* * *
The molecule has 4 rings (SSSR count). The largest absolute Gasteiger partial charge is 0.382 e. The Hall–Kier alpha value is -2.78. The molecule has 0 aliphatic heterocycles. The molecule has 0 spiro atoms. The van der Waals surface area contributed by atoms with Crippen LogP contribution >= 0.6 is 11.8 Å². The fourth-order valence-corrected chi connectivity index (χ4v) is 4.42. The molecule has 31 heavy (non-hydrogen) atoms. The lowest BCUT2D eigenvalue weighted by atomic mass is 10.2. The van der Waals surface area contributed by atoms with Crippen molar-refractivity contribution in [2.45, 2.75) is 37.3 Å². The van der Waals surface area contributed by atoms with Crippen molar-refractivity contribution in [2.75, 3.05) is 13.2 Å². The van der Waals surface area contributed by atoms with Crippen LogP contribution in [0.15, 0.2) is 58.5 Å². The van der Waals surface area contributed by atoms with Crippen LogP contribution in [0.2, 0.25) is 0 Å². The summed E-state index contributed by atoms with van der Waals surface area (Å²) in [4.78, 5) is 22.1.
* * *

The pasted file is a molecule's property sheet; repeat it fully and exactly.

The molecule has 4 rings (SSSR count). The largest absolute Gasteiger partial charge is 0.382 e. The Hall–Kier alpha value is -2.78. The molecule has 0 aliphatic heterocycles. The molecule has 0 spiro atoms. The van der Waals surface area contributed by atoms with Crippen LogP contribution >= 0.6 is 11.8 Å². The fourth-order valence-corrected chi connectivity index (χ4v) is 4.42. The molecule has 31 heavy (non-hydrogen) atoms. The lowest BCUT2D eigenvalue weighted by atomic mass is 10.2. The van der Waals surface area contributed by atoms with Crippen molar-refractivity contribution in [2.45, 2.75) is 37.3 Å². The van der Waals surface area contributed by atoms with Crippen molar-refractivity contribution in [2.75, 3.05) is 13.2 Å². The van der Waals surface area contributed by atoms with Crippen LogP contribution in [0.15, 0.2) is 58.5 Å². The van der Waals surface area contributed by atoms with Crippen LogP contribution in [0.2, 0.25) is 0 Å². The summed E-state index contributed by atoms with van der Waals surface area (Å²) in [4.78, 5) is 22.1.